The definition of Loco Parentis is this: being responsible for a child while the child’s parents are absent. If you follow my blog, you will know that here in Ireland – in certain counties (no, not in all of them) – there is an unofficial policy* referred to as Loco Parentis which requires either a parent or another adult to be home with the disabled child while a nurse is in the home to provide respite. Lone Parents, such as myself, would either need to remain in home (which is certainly not a respite break) or know another adult that could give up so many hours per week to be the Loco Parentis.
*Unofficial because I have not yet seen any official documentation and/or website information describing the policy. I await a reply from the Minister for Health’s office.
This week I came across the term Loco Parentis again, this time regarding Brendan Bjorn being transported to and from appointments via one particular ambulance service. I was surprised (and admittedly disappointed) to learn that a parent – or a Loco Parentis – is required ride in the back of the ambulance with the child. Why disappointed? Because after about 15 minutes in the back of an ambulance, I literally get sick. To put it bluntly, it wouldn’t work, me vomiting all over Brendan and the ambulance. When I asked about riding in the front cab (where I’d still be able to see Brendan through the window to the back), I was told it wasn’t allowed.
The Loco Parentis policy with ambulance transport also means that when it is a one-way transfer, say to a respite centre for an overnight break, the parent cannot follow along behind the ambulance so that they have transportation back home unless they have a Loco Parentis person with the child in the ambulance. If you have no one to do that, then the parent must ride in the ambulance and have someone follow them and then drive them home. That’s ok if you don’t live hours away and if you have a support network that can fit you into their schedule. So, however you look at it, using ambulance transport doesn’t work unless the Lone Parent has another adult to support them in these ways.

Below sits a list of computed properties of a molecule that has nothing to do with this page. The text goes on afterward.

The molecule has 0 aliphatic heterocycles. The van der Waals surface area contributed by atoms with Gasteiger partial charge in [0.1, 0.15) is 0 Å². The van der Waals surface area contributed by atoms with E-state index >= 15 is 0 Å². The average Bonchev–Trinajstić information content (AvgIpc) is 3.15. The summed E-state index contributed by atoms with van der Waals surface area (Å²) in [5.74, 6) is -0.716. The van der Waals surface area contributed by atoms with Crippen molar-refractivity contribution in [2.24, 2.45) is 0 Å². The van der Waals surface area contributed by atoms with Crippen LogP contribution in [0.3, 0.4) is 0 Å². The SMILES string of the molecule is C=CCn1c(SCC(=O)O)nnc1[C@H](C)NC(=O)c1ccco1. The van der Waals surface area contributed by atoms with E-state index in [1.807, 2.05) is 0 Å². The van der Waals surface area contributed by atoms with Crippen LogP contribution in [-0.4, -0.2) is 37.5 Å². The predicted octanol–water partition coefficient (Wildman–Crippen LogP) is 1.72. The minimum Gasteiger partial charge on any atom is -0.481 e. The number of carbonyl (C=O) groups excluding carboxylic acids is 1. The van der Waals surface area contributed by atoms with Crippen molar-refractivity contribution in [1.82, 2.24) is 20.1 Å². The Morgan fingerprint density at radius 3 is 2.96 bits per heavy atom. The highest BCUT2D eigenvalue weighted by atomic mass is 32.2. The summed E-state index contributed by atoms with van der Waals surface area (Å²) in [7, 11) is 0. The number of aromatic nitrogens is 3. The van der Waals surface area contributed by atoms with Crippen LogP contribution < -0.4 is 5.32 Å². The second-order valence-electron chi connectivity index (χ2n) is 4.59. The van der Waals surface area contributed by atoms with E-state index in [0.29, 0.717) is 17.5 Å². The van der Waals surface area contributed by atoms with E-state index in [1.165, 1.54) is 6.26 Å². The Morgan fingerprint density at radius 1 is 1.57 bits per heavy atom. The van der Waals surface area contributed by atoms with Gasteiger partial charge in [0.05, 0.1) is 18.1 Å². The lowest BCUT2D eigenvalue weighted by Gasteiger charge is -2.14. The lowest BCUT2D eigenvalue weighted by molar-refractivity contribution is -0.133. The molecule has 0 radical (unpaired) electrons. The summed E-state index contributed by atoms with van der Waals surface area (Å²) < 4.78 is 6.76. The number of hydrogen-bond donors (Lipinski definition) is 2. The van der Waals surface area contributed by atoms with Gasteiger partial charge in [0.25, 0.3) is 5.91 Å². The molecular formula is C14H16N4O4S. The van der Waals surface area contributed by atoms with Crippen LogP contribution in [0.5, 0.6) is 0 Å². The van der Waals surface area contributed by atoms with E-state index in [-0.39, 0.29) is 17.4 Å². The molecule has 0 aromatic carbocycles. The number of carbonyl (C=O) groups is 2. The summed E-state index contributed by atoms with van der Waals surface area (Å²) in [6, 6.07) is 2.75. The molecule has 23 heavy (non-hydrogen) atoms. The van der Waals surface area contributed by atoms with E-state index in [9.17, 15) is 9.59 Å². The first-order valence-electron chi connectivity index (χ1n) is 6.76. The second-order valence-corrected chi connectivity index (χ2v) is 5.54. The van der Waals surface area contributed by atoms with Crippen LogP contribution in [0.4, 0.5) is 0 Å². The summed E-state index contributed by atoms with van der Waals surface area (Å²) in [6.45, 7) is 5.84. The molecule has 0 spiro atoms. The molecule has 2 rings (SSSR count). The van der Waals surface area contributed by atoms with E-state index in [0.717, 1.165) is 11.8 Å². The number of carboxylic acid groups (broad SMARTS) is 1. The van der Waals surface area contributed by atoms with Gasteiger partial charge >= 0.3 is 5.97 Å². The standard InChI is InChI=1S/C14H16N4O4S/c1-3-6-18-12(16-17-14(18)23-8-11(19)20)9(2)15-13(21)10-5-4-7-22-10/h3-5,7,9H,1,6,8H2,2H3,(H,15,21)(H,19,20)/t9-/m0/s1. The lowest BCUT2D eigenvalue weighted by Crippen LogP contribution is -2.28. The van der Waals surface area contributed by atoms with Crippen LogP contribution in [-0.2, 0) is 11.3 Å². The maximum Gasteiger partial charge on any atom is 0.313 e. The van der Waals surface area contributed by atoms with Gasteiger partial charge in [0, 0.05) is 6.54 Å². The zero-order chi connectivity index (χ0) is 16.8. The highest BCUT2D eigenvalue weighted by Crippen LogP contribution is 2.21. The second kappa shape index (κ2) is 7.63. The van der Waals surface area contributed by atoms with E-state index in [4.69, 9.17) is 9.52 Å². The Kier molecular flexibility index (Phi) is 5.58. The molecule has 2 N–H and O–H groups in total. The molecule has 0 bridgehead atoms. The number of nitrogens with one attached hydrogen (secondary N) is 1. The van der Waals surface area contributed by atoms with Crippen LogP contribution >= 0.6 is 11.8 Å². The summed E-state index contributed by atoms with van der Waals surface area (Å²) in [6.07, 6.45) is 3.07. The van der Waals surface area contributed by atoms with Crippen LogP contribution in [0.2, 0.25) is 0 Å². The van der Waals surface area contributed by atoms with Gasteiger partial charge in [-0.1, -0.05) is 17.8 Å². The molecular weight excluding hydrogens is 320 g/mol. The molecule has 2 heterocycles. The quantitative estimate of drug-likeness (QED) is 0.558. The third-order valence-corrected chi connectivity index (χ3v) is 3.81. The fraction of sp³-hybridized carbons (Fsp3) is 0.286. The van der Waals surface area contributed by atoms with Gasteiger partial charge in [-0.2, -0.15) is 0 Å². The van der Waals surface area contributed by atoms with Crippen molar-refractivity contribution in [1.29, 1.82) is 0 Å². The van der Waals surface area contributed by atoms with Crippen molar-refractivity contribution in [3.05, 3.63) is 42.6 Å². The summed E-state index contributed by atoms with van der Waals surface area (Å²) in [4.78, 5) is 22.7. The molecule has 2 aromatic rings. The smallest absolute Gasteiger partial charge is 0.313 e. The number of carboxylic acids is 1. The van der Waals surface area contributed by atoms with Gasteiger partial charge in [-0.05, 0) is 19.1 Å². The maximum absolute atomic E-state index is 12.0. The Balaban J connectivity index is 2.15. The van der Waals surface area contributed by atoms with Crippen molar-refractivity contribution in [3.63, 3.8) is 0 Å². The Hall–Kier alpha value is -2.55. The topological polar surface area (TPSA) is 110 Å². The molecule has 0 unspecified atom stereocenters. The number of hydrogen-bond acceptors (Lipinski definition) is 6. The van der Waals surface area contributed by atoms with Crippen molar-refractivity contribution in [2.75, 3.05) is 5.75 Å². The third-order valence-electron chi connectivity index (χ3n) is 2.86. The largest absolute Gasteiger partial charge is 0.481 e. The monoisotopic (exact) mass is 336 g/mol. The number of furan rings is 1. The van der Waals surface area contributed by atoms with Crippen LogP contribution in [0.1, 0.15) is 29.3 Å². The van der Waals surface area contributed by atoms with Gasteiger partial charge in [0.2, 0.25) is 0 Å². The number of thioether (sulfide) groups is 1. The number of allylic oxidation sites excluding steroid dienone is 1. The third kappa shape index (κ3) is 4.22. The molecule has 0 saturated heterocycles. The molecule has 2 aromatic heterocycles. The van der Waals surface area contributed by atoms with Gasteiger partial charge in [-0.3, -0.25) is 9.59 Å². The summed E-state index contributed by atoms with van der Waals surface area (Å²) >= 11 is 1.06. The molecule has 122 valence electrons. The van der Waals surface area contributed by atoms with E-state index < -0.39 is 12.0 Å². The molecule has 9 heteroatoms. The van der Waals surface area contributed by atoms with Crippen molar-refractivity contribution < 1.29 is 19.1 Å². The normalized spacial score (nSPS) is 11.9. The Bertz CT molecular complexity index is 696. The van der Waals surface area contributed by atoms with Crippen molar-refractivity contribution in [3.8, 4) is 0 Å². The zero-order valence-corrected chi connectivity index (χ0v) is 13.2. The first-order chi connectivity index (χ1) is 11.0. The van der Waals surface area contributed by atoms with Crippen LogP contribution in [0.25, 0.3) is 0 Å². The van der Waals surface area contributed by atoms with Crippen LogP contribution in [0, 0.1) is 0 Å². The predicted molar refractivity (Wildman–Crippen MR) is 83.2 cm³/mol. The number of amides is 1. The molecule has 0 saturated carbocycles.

Lone Parents are those who need the most support of all carers, yet they are the ones most penalised by policies such as Loco Parentis.
As for the ambulance transport and Loco Parentis, this wouldn’t even be an issue if Brendan Bjorn had a suitable, safe wheelchair seat. I could then transport him wherever he needed to go. But as it is, it will be over 9 months since the date of his spinal fusion until he finally gets a newly moulded seat he can safely sit in.
Some people in this world actually don’t have family and/or close friends around them to help. I have found that a lot of people can’t fathom that reality. Nonetheless, it is a reality for some people. It is a reality for me. The result is that Loco Parentis policies add to the many crises that Lone Parent Carers face on a daily basis. The result is that Loco Parentis policies contribute to the Lone Parent Carer being more isolated, more stressed, and more likely to have their caring abilities compromised as such.
I’m left asking WHY such a policy exists when it comes to parents of a disabled child who are clearly in need of assistance, and my only explanation is liability and fear of being sued. But I have to follow up that question and it’s most likely answer with these questions: Are respite nurses not professionally trained to handle an emergency, should one even arise? (Yes, of course they are). Are EMTs not professionally trained to handle an emergency, should one even arise? (Again, yes, of course they are). Why isn’t the parent being in the front of the ambulance during transport or even following behind in their own vehicle not enough should an emergency arise? How is all of this any different than leaving a child alone inpatient in hospital to be cared for by nurses and doctors? Who is the Loco Parentis in that situation?
I have a lot of questions.